The Hess battery consisted of six 150 mm (5.9 in) guns mounted in a concrete emplacement 1,100 yards (1 km) inland from the coastal cliffs. The emplacement was surrounded by two rows of barbed wire and protected by several machine gun posts. A nearby anti-aircraft tower could also defend against a ground attack on the guns. Intelligence reports estimated that the strength of the Hess Battery was between 120 and 175 men, supported by two infantry companies that were stationed nearby.
The landing sites selected at Varengeville-sur-Mer and Quiberville by Lord Lovat's No 4 Commando and codenamed ORANGE I and ORANGE II respectively.
ORANGE I at Varengeville was overlooked by a sheer chalk cliff that had two gullies leading to the top. Before the war there had been steps down to the beach, but these had been removed and the gullies filled with barbed wire and other obstacles.
ORANGE II at Quiberville, 1½ miles (2.4 km) further west, was locates close to the mouth of the River Saane. This offered access to the top of the cliffs but was covered by two machine gun pillboxes and barbed wire and it was further away from their target.
No 4 Commando's plan was to divide the four Troops, headquarters and attached elements into two groups.
Group One, under the command of Major Derek Mills-Roberts, would land at ORANGE I and consisted of C Troop, a section from A Troop, the mortar detachment and some of the specialists. They would scale the cliffs and take up a position at the forward edge of the woods in front of the battery to form a firebase from which to support the assault mounted by Group Two.
Group Two, commanded by Lieutenant Colonel Lord Lovat, would land at ORANGE II and take out the beach defences. B and F Troops would then advance along the river and assault the battery from the rear. The rest of A Troop would be the reserve, positioned between the two beaches.
After the attack No 4 Commando would withdraw with Group Two moving through Group One to ORANGE I beach where they would be picked up by the waiting LCAs.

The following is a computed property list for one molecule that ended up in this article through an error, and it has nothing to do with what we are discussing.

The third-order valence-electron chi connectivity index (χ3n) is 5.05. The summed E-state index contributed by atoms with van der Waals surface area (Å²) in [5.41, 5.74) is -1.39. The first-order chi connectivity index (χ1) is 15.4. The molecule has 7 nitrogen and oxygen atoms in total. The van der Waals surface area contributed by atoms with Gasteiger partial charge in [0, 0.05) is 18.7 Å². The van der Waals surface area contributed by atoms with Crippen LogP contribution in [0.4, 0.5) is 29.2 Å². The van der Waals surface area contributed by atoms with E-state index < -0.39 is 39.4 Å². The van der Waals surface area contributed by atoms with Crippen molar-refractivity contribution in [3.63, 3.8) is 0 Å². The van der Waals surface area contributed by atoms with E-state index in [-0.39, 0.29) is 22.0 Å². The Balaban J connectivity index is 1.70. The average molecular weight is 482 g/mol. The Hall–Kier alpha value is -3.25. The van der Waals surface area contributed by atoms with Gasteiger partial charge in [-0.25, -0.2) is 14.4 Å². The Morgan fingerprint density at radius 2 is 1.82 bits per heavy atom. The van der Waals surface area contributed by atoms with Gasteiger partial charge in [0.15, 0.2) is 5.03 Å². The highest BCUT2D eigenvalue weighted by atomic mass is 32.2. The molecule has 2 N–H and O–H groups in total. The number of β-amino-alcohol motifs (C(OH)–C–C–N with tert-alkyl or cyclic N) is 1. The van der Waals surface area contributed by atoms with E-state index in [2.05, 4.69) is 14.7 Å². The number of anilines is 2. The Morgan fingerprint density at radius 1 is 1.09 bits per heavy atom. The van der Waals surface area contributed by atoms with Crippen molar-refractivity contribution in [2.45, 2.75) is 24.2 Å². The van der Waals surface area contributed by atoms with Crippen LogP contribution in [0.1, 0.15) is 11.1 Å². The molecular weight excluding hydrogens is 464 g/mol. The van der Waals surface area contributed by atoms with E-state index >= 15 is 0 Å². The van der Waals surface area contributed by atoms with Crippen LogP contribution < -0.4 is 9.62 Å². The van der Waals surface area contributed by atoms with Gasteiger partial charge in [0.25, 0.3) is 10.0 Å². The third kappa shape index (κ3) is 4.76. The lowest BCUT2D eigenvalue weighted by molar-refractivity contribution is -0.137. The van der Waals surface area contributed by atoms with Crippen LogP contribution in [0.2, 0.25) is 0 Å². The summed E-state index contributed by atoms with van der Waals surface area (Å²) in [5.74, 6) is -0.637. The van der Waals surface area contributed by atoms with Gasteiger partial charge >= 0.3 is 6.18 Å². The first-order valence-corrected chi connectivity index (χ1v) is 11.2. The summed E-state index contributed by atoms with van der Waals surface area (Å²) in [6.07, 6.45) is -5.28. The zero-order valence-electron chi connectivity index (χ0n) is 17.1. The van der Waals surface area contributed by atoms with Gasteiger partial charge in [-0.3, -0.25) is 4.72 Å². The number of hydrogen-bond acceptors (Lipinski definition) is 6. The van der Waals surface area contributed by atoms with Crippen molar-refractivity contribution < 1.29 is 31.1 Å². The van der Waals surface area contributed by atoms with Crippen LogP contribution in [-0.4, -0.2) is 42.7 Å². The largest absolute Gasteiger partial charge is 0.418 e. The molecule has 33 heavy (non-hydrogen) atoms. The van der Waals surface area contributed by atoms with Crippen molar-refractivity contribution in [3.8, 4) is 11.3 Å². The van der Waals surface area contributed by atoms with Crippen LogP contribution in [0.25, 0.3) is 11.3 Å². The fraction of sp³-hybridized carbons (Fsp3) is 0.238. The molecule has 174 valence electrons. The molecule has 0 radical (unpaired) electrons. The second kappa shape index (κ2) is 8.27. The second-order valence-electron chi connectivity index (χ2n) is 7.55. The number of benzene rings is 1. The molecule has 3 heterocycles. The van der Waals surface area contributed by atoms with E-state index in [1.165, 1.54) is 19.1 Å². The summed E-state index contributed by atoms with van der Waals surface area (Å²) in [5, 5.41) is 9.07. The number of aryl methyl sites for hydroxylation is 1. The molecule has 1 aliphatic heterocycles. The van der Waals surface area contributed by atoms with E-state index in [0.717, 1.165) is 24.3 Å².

No 4 Commando crossed the English Channel aboard HMS Prins Albert. The crossing went without incident and at 04:50 hrs, just before daybreak, they began their landings.
Major Mills-Roberts' Group One came ashore at ORANGE I, blew a hole in the wire using two Bangalore torpedoes and scaled the cliffs. As they approached the battery at 05:45 hrs the enemy opened fire on the Canadians coming ashore at Dieppe. This was 30 minutes before Group One was expected to be in a position, but Major Mills-Roberts responded by speeding up their advance to get his group into action sooner. Once Group One was in position they opened fire on the battery with their mortars, Bren machine guns and sniper rifles. One of the mortar bombs landed inside the battery hitting the ammunition bunker which set off the stored charges, thereby putting the battery's guns out of action.
Group Two's landing at ORANGE II was opposed by machine gun fire from the two pillboxes that guarded the beach. Lord Lovat left a section from A Troop to deal with these pillboxes whilst he led the rest of the Group forward at the run. The section of A Troop, after finished off the pillboxes on the beach, set out for ORANGE I beach. On route the came across a German patrol which they ambushed.
Lord Lovat and the rest of Group Two ran the 1½ miles (2.4 km) to reach the rear of the battery, bypassing German infantry positions on the way. Once in position B and F Troops prepared to assault the battery from their designated directions.
B Troop approached from behind the anti-aircraft tower. They could still see some of the enemy moving about on it and three men were detached to deal with them. As they made their approach they stumbled across and captured a machine gun post.